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Why Women Wait to Have Babies

Quite often, the reason a woman chooses to delay childbearing is blamed on a high-powered career, but a new Canadian study finds that is not the case. In fact, less than a third of women of the 1,000 women surveyed in the study, published in the Journal of Obstetrics and Gynaecology Canada., cited career goals as the reason for deferring motherhood.

In Canada, 11 per cent of first births now occur in women aged 35 and older. In the United States, around 20 percent of women have their first child after age 35. "I have definitely seen numbers as high as 20 to 25 percent of women are waiting," says Alan Copperman, M.D., a fertility doctor and co-director of RMA of New York. "Both men and women of today would like to experience all that life has to offer, and whether that's being able to travel, whether that's having a fulfilling a career, or whether that's a couple that wants to spend some time with each other first and then have a child, I think that there really is the desire for men and women in their 20s, 30s and 40s to try to do everything."

Why Women Delay

The Canadian researchers set out to describe the reasons women may choose to delay childbirth and determine if the reasons differed according to the age at which a woman became a mother. They randomly selected women from a regional notice of birth databases who had their first baby between July 2002 and September 2003. The women were contacted by telephone, and the ones who participated completed a 20-minute survey over the phone.

They found that the factors that influenced childbearing were similar regardless of the women's ages. Three factors had the most influence:

  • Being in a secure relationship (97 percent)
  • Feeling in control of one's life (82 percent)
  • Feeling prepared to parent (77 percent)

Less than 30 percent of women reported career goals as being “very important” in their decision.

The Risks of Waiting

Fertility in women declines because of several reasons, particularly with regards to egg quantity and quality. Even though there is some debate about whether women are born with all of the eggs they will ever have, conventional wisdom is that there are fewer eggs in the ovaries as you age. In addition, there is a decline of egg quality, with the eggs remaining in the ovaries being more likely to develop chromosomal abnormalities known as aneuploidy. These abnormalities lessen the chances of getting pregnant and increase the risk for miscarriage. As a woman's age increases, there is also a greater risk of other disorders that may have an adverse impact on fertility, such as fibroids, damage to the Fallopian tubes and endometriosis.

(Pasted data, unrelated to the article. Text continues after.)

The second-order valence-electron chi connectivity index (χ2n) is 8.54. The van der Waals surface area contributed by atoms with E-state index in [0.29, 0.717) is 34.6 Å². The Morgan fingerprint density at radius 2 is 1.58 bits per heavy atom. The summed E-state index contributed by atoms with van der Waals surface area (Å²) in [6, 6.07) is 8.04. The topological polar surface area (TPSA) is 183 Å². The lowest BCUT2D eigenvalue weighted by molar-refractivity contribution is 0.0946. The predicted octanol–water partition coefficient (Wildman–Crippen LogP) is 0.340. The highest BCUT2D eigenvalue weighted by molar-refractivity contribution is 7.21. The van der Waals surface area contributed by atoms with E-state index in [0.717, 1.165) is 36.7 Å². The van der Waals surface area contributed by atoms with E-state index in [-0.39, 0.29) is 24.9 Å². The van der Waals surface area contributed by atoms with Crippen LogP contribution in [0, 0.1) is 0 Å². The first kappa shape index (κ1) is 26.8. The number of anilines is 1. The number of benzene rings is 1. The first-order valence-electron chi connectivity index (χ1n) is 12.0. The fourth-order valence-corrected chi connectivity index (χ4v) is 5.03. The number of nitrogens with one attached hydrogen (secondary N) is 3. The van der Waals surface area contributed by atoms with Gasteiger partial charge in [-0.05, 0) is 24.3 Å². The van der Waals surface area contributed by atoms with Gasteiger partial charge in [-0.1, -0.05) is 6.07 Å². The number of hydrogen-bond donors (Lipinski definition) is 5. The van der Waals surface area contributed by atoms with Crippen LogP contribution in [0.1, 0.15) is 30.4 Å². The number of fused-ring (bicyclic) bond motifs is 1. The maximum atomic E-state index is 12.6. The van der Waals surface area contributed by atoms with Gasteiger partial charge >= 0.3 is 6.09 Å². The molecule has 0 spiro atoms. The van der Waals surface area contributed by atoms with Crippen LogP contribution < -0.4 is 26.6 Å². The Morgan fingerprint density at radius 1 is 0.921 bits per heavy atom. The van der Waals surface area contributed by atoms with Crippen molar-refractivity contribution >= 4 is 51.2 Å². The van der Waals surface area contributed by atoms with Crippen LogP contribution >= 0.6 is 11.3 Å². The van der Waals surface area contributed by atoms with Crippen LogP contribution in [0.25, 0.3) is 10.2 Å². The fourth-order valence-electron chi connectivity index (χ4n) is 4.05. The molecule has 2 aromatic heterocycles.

Fertility experts tend to agree that women should be made aware of the risks of waiting. Dr. Copperman says it's not uncommon for "women [to] come in in their 40s, and they are surprised to find out that there is such a thing as reproductive aging, that [for] the average woman in her 40s, almost 90 percent of the eggs are now chromosomally abnormal, that it's now going to be hard to get pregnant either on their own or even with assistance. We still haven't reached that stage where we're educating women, men and women, in health class and high school or in college or in their 20s. Egg freezing has probably helped a lot of women preserve their fertility, but even more importantly , the awareness of the technology has improved the awareness out there because people are now talking about reproductive challenges for a woman is in her late 30s."

In late 2011, the Society of Obstetricians and Gynaecologists of Canada published a new set of guidelines recommending that women in their 20s and 30s should be counseled about the age-related risk of infertility and other risks such as increased risk of miscarriage, ectopic pregnancies, diabetes, high blood pressure, placental abnormalities and multiple births.

Accurate information about reproductive aging is empowering for women, according to Dr. Copperman. "I think that we need to find ways to increase the awareness of the difficulties of conceiving, but also, by the same token, the happy stories, the successful stories," he says. "Not all hope is lost when a 40 year old isn't getting pregnant. There are things we can do to help. We're getting better and better at [ovarian] stimulation and finding normal embryos and achieving a healthy baby. You don't want scare tactics, but you do want to create an awareness and do it in a way that has some of these success stories, so we can be educating and inspiring rather than scaring and discouraging."

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